The Big Lie – the complete book online - Preface

Article Index

 

Preface

More than forty years ago Vance Packard concluded his seminal exposé of advertising’s blandishments, The Hidden Persuaders, with a conside-ration of the morality of its manipulative motivational techniques. “What is the morality”, he asked:

 

of encouraging housewives to be non-rational and impulsive in buying the family food?

 

. . . of playing upon hidden weaknesses and frailties – such as our anxieties, aggressive feelings, dread of nonconformity, and infantile hang-overs – to sell products?

 

. . . of manipulating small children even before they reach the age where they are legally responsible for their actions?

 

. . . of treating voters like customers, and child customers seeking father images at that?

 

. . . of exploiting our deepest sexual sensitivities and yearnings for commercial purposes?’

 

. . . of appealing for our charity by playing upon our secret desires for self-enhancement?

 

. . . of developing in the public an attitude of
wastefulness towards national resources by
encouraging the ‘psychological obsolescence’
of products already in use?

 

. . . of subordinating truth to cheerfulness in keeping the citizen posted on the state of his nation?

 

If these concerns seem quaint now, it is because we have now surrendered to consumerism as the dominant cultural force in the world, and the attitudes Packard feared are now the tenets of the imperial religion: New Hedonism. All the traditional cultures teach us that falsehood will eventually be destroyed by truth. Yet all around us, in public life, in the packaging of government policies, and throughout the media – in the marketing of entertainment, in the hyping of popular culture and fine art, in the fabrication of a product which is still called a newspaper – hyperbole shades into untruth. Its dogmas are promulgated by the technique of the Big Lie, favoured by zealots since the dawn of communication and latterly adapted to mass media by Josef Goebbels. In his more judgemental era, it was labelled propaganda; now it’s called public relations or lifestyle.

Yet, if these manipulators are so skilful, why is it that people so often feel that advertising is crude, tasteless, silly, irritating, condescending, irresponsible, irrelevant – in the time-honoured phrase, “an insult to my intelligence”? Partly because it is unlikely to be directed at their intelligence, partly also because most advertising is not addressed to people who read books like this, or read books at all. Yet, even when advertising is clearly aimed at you, you may often feel that it is a waste of your time, and their money. Or is it? Surely these subtle advertising people, with all the research they do, must know what they’re about?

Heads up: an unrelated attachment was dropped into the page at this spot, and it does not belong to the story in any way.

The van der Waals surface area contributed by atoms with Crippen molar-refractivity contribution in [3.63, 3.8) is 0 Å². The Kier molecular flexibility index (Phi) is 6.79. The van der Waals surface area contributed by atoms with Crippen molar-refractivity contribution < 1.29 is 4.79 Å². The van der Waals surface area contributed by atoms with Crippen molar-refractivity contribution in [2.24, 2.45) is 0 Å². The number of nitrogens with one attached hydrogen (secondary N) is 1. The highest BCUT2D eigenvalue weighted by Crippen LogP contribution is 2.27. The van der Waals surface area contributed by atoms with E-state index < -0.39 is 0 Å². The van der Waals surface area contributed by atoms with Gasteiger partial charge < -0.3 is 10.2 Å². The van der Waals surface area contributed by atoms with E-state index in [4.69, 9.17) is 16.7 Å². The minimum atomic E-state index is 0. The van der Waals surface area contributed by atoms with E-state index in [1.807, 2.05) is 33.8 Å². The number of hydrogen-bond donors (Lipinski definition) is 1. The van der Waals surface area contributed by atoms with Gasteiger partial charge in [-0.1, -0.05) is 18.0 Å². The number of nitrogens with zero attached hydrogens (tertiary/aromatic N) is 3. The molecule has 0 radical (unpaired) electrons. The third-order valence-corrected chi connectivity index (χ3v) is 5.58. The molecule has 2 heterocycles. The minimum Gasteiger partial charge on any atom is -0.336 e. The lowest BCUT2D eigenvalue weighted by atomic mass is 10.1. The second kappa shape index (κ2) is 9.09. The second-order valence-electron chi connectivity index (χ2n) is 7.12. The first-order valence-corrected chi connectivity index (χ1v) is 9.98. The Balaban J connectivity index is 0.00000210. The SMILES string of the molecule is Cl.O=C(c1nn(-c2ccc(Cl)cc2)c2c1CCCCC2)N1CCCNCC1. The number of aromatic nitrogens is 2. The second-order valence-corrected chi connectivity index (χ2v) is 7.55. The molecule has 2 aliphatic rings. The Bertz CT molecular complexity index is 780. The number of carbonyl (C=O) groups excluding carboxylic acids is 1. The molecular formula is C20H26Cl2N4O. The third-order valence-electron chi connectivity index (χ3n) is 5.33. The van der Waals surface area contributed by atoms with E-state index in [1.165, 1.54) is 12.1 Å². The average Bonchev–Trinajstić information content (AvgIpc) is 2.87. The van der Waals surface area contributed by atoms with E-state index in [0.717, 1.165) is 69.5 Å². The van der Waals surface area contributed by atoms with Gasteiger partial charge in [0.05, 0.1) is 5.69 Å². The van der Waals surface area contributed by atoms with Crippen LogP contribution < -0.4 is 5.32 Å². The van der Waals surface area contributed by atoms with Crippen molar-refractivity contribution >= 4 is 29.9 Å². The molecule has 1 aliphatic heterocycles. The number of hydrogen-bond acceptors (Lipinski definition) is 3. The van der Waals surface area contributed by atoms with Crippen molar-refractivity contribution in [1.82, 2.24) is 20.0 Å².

No, they do not. The people who create advertising delude themselves. Frequently it is because those practitioners who understand the principles of persuasion are not those who create and select the message. There is no general consensus on what constitutes good advertising, and little serious intellectual framework to support opinion. Of all areas of major business investment, only advertising has no accepted measurement of effectiveness. While research techniques are good at measuring what is already happening, they are poor at predicting behaviour. In mathematical models of effect, advertising expenditure is given great weight, because it is something that is easily measured. The creative factor is usually excluded, because it has proved impossible to measure it. And so, although messages which make meaningful contact can implant ideas, sway opinion, and change behaviour, most advertising content is the product of guesswork.

The managers who authorise immense expenditures on advertising do so with scant evidence that their campaigns will have any productive effect whatsoever. While a capital investment of only tens of thousands of pounds in new plant will be subject to exhaustive routines of technical specification, rigorous professional evaluation, and close financial scrutiny of its pay-out period, a television campaign for ten or a hundred times that amount will be nodded through on the basis of ‘gut feel’, or naive and spurious arguments. Most people who work in advertising like it that way. The result is wasteful investment on a colossal scale; inevitably, much of it has a negative impact.

If, in the advanced industrial nations, we have not quite become the biddable zombies of George Orwell’s Nineteen Eighty-Four, it is because the manipulators Packard feared are ignorant of the real effects of their efforts. But is it only a question of time, as more powerful technology falls into the hands of the hucksters? Not necessarily, because the new technologies will actually redress the balance of power in favour of the oppressed consumer.

Over £17 billion ($24 billion) was spent in 2000 on paid advertising in British media, amounting to more than two per cent of the nation’s domestic economic activity. There are few industries in which so much money is invested with so little understanding. This book is not a quick-fix “1-minute manager” manual for those who are responsible for advertising, but through evaluating the ideas it puts forward in the light of their own experience it will provide them with a conceptual framework to appraise their own work more critically. The universal target, the consumer-citizen, can use this book to develop an essential survival skill: the identification of hypocrisy and cant. Examples are drawn principally from advertising, as the most overt, most familiar, and most controllable method of mass persuasion, from the countries in which it most advanced – Britain and America – but the principles of the Big Lie, whether you hear it from a spin doctor or a shaman, are universal.